Christmas is the time of year when it’s easy to spend more than you can afford and, if you have kids, it’s tempting to buy them everything on their Christmas lists. This means that many of us find it a struggle to make ends meet at the start of a new year. Budgeting at Christmas has little appeal when there’s so much fun to be had but it really can make all the difference to how you start the new year.
These are just common sense, but here is a reminder of some simple things you can do to avoid emptying your wallet and maxing out your credit cards.
So easy to say but how many of us actually sit down and take the time to write a list? Whether you prefer handwritten or typed, there are so many apps and journals available to take the dullness out of what can be a bit of a chore. Make yourself a hot chocolate, get cosy and start writing.
How many of us mums remember to include ourselves on the list by the way?
Budgeting at Christmas is key. Just jot down who you intend buying for, what you’re thinking of buying them, and the amount you’re thinking of spending on them. This way it will be easy to see if you are likely to go over budget before you start online shopping or head out to town.
When you have an idea of how much you want to spend on each person, set a budget that you can afford. If you think money is going to be tight, work out where you can cut back on your occasional spending or be ruthless with who really should be on the gift list.
You might also want to talk to your immediate family to agree on an upper financial limit to gifts or perhaps restricting gift-giving, as my sister and I do, to our kids and just giving each other a bottle of wine.
You don’t really need to give gifts to relatives you see once a year, I think and certainly don’t go mad for friends who wouldn’t put themselves out for you. Very often I think we spend out of guilt or in an attempt to win friendship. That very rarely works.
The other thing that can swallow up your cash if you’re not careful is stocking fillers for the kids and pets, as well as advent calendars.
Again, budgeting at Christmas can make all the difference.
The earlier you start putting money towards your budget in the year, the better you’ll feel when it’s time to go Christmas shopping. Yes, Christmas shopping in August can be depressing, but it all helps to avoid being broke during the new year.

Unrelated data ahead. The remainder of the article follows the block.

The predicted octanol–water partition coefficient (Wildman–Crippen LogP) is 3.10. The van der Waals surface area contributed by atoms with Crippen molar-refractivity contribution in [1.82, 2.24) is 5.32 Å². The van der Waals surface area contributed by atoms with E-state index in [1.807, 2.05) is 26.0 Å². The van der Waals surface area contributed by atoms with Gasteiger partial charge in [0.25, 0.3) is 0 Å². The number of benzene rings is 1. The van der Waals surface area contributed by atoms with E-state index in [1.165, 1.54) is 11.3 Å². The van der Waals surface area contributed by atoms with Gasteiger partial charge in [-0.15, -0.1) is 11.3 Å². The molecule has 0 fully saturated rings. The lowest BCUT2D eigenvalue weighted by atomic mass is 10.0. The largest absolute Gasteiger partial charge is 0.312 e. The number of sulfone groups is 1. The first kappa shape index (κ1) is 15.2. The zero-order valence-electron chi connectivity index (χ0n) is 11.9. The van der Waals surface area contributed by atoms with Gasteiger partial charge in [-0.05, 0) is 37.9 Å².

It’s also a good idea to have a review of your finances in July to see what other bills are looming and how much realistically you can free up for Christmas.
It’s a cliche but true nevertheless that it is the thought that counts but remember that the smallest amounts can really add up. It’s not just the gift, is it? There’s cards, wrapping paper, gift boxes and bags, postage and even fuel to deliver them in person.
There are always those things that you forget to buy and end up desperately scrabbling around your corner shop at 4 pm on Christmas Eve.
Obtaining a credit account is an option, although you’ll need to proceed with caution because too much credit and particularly defaulting on payments will have a negative on your credit score. This might mean being turned down for important loans in the future – for example, a mortgage.
The question is, can you trust yourself to make all the repayments on time, without incurring compound interest and late payment fees?
You may be able to spread the cost of Christmas by shopping with some of the catalogue stores who offer credit accounts but make sure you know what you are getting into and if the credit is interest-free. Otherwise, the cost of your purchase will be much higher than the advertised price.
Before buying something, compare prices in different stores first to see if you can get it any cheaper. Every little helps, especially at this time of year. Do try to support smaller businesses and your local traders. This year is going to be a tough Christmas trading period for lots of the smaller retailers and crafts folk who are fighting the might of Amazon and the like.
My personal feeling is that if we don’t start to support our local traders then the high street as we know it may well just disappear and, much as I enjoy the convenience of internet shopping, there is nothing like the experience of Christmas shopping in a shop – if you are prepared and sensibly dressed for it that is!
Why not get creative and make some stuff yourself? This will save you a ton of money, and people will appreciate the thought and effort you’ve put into their gifts a lot more. You could make a food hamper, pamper hamper, cupcakes, a canvas, or anything else you can think of.
I think it’s fair to say that charities have had as tough a year as the retailers and my personal preference is to support the smaller, local charities where I can see that my donations are actually making a difference.
If you want to give a gift to someone who has everything and is a supporter of a particular charity, why not give to charity in their name? Of course, there are plenty of charity Christmas cards but I find that more and more of us are relying on email and texts. It’s not the same, though, is it?
I hope these tips will serve as a useful reminder that, with a bit of planning and budgeting, you can take control of your Christmas spending and avoid the stress of wondering when the credit card bills and email reminders will start appearing.
And don’t forget that you deserve a gift too – if it’s only some time out for pampering and whatever form of self-care works for you.